22. 22. The benefits • Market value of the property (assuming that the market value of the property is a function of the stream of future cash flows that can be derived from the investment). BENEFITS Market value BLC GHL 2 bedroom (GHS) 2 Bedroom apartment (GHS) 1 Bedroom apartment (GHS) Rent per month 913 685 465 Market value of property assuming 4% growth in housing prices 5% 1,095,600 821,700 547,800 8% 273,900 205,425 136,950 14% 109,560 82,170 54,780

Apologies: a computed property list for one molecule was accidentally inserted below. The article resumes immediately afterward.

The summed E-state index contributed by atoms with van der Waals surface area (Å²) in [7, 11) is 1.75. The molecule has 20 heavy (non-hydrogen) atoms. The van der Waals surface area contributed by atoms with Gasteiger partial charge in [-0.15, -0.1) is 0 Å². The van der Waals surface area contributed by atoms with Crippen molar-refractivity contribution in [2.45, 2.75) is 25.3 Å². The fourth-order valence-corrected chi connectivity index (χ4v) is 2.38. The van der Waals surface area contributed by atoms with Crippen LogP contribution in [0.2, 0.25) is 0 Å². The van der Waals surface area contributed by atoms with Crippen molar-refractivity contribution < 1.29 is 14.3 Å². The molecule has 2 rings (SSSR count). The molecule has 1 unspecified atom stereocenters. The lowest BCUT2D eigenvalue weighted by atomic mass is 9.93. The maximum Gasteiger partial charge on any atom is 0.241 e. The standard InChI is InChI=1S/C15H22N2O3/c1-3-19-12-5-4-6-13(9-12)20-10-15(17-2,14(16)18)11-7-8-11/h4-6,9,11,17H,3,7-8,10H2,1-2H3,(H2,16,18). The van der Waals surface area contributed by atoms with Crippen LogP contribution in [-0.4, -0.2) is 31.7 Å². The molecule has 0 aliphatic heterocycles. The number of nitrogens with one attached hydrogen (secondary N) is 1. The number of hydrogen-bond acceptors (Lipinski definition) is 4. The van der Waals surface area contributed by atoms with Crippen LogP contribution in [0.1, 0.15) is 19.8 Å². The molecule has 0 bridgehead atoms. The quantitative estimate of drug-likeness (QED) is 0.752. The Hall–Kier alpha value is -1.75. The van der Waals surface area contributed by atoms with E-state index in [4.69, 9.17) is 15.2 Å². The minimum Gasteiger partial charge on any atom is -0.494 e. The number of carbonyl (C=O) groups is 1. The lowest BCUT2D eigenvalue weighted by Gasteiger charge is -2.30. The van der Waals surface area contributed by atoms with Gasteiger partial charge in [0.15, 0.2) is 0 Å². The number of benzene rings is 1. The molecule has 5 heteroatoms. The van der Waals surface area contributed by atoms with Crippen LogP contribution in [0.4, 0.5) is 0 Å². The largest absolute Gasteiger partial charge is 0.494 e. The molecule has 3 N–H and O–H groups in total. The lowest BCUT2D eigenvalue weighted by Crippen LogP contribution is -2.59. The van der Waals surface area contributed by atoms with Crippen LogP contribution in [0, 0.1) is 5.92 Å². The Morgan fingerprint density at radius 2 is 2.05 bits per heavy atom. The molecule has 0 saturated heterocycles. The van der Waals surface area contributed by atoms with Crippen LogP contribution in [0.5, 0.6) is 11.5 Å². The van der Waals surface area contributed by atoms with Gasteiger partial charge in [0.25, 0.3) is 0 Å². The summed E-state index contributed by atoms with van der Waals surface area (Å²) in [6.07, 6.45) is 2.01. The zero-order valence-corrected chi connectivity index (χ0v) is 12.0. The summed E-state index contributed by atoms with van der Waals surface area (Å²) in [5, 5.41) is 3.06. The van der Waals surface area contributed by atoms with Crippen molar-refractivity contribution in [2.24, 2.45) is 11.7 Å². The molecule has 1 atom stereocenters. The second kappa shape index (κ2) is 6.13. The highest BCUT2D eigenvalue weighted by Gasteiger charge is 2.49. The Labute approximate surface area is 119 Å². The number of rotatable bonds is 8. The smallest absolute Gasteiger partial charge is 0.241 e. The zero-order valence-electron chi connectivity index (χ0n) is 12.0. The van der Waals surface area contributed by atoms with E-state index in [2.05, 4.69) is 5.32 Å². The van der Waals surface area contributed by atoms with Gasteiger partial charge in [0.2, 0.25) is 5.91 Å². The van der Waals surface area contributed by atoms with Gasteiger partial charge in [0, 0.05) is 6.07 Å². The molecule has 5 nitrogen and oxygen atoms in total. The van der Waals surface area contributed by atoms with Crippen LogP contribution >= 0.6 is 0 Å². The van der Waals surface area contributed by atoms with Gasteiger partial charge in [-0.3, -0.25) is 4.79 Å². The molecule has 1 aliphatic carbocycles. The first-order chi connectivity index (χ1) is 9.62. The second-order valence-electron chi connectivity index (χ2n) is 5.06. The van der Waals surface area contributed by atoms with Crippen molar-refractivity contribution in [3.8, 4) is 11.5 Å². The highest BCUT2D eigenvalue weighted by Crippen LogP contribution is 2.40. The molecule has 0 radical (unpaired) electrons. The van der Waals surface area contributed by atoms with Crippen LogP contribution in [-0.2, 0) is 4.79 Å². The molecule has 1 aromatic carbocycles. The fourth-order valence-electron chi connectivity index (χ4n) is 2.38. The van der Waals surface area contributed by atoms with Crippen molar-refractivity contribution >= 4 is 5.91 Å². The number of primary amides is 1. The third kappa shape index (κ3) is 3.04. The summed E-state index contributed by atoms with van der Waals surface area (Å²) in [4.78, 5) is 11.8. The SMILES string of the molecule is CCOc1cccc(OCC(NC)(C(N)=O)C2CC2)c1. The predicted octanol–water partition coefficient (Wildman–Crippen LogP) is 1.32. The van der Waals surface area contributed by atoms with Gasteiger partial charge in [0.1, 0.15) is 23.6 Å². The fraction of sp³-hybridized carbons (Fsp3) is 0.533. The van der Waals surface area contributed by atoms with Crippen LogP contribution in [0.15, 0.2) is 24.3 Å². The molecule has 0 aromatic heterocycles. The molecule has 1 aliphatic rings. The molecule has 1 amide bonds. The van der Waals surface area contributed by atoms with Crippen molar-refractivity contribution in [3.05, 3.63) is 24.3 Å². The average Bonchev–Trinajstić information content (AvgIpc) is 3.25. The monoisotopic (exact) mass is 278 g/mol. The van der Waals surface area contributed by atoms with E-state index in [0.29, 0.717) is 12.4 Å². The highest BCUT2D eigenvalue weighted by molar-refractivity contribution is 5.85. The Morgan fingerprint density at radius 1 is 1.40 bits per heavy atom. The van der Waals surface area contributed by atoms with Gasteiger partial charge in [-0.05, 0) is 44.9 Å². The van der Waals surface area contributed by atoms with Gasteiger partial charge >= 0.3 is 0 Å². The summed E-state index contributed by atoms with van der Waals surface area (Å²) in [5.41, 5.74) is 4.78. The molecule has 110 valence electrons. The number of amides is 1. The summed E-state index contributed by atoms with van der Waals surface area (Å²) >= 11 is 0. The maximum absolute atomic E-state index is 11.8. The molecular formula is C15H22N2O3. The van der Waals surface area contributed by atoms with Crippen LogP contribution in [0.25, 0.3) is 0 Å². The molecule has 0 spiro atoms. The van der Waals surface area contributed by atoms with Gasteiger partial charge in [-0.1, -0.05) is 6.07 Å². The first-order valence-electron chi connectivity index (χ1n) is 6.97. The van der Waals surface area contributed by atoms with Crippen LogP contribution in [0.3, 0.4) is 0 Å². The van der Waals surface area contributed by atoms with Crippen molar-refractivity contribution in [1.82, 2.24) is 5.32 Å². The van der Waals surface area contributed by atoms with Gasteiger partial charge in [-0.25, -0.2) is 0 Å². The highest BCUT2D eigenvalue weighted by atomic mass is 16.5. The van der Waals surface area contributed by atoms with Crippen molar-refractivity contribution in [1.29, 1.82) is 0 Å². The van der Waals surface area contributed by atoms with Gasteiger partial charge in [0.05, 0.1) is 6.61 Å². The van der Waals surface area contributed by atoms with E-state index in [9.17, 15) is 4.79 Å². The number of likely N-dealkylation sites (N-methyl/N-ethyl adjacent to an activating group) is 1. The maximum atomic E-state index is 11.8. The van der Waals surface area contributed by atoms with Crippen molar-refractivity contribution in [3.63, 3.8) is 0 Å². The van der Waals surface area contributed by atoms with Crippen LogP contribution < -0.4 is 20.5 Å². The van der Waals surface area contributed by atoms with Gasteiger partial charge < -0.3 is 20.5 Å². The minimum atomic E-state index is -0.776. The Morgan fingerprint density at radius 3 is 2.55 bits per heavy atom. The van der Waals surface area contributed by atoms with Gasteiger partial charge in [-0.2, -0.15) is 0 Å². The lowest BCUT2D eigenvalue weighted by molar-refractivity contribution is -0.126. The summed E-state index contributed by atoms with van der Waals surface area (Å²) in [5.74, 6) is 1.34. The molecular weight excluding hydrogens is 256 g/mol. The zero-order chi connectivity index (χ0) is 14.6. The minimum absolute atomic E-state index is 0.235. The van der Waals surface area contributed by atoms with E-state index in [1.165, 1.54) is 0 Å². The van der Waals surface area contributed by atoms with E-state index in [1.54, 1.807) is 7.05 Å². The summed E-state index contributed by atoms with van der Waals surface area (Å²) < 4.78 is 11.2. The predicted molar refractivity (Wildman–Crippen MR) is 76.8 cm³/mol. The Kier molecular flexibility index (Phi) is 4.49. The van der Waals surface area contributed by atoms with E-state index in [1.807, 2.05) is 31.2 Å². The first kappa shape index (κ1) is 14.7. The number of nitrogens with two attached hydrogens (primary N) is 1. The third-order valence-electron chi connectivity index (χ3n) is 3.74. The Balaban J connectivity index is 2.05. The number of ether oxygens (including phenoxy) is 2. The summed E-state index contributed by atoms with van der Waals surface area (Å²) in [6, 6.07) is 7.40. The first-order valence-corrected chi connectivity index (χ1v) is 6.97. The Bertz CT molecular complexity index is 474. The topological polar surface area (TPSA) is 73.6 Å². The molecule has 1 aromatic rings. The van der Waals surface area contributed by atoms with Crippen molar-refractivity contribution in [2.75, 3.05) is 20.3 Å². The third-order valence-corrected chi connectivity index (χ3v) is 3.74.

23. 23. Total costs, total benefits and benefit-cost ratio Discount rate 2 Bedroom semid house 2 bedroom apart redev 1 bedroom apart redev 5% 4.8 3.9 3.4 8% 1.2 1.0 0.8 14% 0.5 0.4 0.3
  24. 24. Summary of BCR for 4 interventions Intervention Discount Rate Benefit per beneficiary (GHc) Cost per beneficiary (GHc) BCR Quality of Evidence Poverty graduation 5% 26,544 9,975 2.7 Strong 8% 17,574 9,633 1.8 14% 9,157 9,013 1.0 Increase cash transfers under LEAP 5% 255 160 1.6 Medium 8% 255 160 1.6 14% 255 160 1.6 Microfinance 5% 1,679 1,077 1.6 Strong 8% 1,679 1,077 1.6 14% 1,679 1,077 1.6 Social Housing 5% 821,700 201,213 4.1 Limited 8% 205,425 201,213 1.0 14% 82,170 201,213 0.4